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Nanosensors enable early detection of acute T cell-mediated rejection of transplants

T cell-mediated rejection (TCMR) remains an important cause of graft failure in kidney transplant recipients. Its early detection is essential for effective management; however, diagnosis of TCMR currently requires biopsy. Now, a collaborative effort has led to the development of nanosensors that enable the early, noninvasive detection of TCMR in skin allografts. “At the time I met transplant clinicians Dave Mathews and Andrew Adams my laboratory was thinking about developing immune sensors to monitor T cell activity, but in conversations it became clear that an immediate and impactful application would be to focus on the early detection of graft rejection,” explains Gabriel Kwong, a biomedical engineer. “It has been a nice example of a collaborative effort between the two groups with Dr Kwong’s expertise in nanotechnology and T cell activity and our experience in T cell immunology and transplantation,” adds Adams.

Credit: Jennie Vallis/Springer Nature Limited

Biopsy is the gold-standard approach for the diagnosis of allograft rejection; however, it is invasive and only detects damage once it has occurred. “Most of the time the decision to proceed with biopsy is only triggered when dysfunction is detected on routine laboratory findings, at which point there is already some level of damage to the transplanted organ,” explains Adams. “Our technology can detect the beginnings of the rejection response before organ damage occurs.”

To develop a nanosensor that detects early TCMR, the researchers conjugated iron oxide nanoparticles with a peptide substrate specific for the serine protease granzyme B. Previous work had shown that recipient T cells produce granzyme B at the onset of TCMR, and that the presence of granzyme B-positive T cells predicts progression to severe TCMR. Using a mouse model of skin graft rejection, Kwong, Adams and colleagues show that following systemic administration, the nanosensors preferentially accumulate in allograft tissue owing to localized vasodilation at the site of inflammation. Once the nanosensors have reached the site of anti-graft T cell activity, they are cleaved by T cell-derived granzyme B, which releases fluorescent reporters that are subsequently filtered into the urine, where they are detected. Importantly, the nanosensors could detect an increase in granzyme B activity in transplanted mice several days before TCMR was evident histologically. “Our approach was to design immune sensors that are administered by a simple intravenous push and directly query transplants for signs of anti-graft immune responses,” says Kwong. “Filtration of the detection signals into the transplant recipient’s urine allows us to noninvasively analyse urine samples to determine graft health. In the future, we envision that this approach might enable routine monitoring of patients without the risk and discomfort of a biopsy.”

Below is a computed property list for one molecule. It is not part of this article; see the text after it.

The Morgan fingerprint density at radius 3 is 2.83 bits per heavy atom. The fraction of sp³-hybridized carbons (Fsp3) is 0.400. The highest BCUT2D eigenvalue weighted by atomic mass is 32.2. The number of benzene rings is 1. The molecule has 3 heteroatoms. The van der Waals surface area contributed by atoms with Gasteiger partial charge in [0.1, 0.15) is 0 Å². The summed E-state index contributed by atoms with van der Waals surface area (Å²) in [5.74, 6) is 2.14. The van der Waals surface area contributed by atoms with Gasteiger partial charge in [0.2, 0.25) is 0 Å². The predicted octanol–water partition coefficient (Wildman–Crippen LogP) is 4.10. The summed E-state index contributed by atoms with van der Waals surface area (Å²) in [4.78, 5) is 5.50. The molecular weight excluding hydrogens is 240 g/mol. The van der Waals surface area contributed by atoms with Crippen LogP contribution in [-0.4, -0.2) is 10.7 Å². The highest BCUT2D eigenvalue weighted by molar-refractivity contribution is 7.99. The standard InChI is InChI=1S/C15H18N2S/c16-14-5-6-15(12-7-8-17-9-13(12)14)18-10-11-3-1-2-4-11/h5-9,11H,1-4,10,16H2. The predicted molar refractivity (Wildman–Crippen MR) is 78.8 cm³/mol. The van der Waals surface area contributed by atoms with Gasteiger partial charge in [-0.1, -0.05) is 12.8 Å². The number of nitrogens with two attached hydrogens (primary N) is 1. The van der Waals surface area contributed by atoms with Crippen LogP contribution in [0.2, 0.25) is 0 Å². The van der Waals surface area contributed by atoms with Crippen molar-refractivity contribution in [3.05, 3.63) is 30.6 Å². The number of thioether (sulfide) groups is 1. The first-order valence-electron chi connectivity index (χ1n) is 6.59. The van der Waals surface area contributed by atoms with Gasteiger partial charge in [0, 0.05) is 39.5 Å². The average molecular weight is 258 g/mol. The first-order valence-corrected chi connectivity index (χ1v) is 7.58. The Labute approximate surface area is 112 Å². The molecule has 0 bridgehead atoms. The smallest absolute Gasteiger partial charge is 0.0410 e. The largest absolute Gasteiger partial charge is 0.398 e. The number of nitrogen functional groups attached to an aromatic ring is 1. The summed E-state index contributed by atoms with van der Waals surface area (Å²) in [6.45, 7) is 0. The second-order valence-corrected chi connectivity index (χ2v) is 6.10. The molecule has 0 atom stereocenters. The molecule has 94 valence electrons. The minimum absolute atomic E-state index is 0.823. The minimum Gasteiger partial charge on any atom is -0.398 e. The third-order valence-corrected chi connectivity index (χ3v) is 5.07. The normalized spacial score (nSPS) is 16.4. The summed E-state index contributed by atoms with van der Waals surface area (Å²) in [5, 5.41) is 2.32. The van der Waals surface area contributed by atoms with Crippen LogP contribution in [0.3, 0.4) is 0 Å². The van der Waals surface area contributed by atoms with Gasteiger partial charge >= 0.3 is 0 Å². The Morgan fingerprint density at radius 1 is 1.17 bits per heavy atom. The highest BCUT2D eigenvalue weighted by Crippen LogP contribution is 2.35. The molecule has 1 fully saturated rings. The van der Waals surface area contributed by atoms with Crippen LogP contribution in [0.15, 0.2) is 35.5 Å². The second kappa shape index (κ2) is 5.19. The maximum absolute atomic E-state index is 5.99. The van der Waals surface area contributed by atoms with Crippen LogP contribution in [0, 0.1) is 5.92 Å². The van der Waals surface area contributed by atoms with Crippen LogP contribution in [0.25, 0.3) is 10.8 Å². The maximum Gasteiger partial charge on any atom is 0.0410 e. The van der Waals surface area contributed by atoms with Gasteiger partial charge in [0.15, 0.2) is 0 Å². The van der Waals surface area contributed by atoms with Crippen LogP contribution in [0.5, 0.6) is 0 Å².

To assess the sensitivity of the nanosensors in detecting T cell activity under conditions of immunosuppression, the researchers performed urinalysis of transplanted mice treated with the calcineurin inhibitor tacrolimus. Although tacrolimus treatment improved graft outcomes, treatment was subtherapeutic and did not prevent eventual graft loss in major histocompatibility complex-mismatched recipients. Administration of the nanonsensor demonstrated elevated granzyme B activity, which was predictive of eventual graft failure in these mice.

“Our technology can detect the beginnings of the rejection response before organ damage occurs”

The researchers say that they are continuing their work to develop new nanosensors for the detection of other forms of allograft rejection. “We envision building a panel of immune sensors that may eventually enable not just early detection, but also discrimination between the different types of rejection to guide treatment decisions” says Kwong. “The most exciting aspect of this technology is the ability to potentially distinguish the cause of T cell activation or other immune responses,” adds Adams. “Allograft dysfunction can also be caused by infections such as BK virus, ischaemic injury or antibody-mediated injury. The ability to have various substrates for each of these scenarios could identify the cause of injury and the correct course of treatment.”


Original article

  1. Mac, Q. D. et al. Non-invasive early detection of acute transplant rejection via nanosensors of granzyme B activity. Nat. Biomed. Eng. (2019)

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Correspondence to Susan J. Allison.

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Allison, S.J. Nanosensors enable early detection of acute T cell-mediated rejection of transplants. Nat Rev Nephrol 15, 253 (2019).

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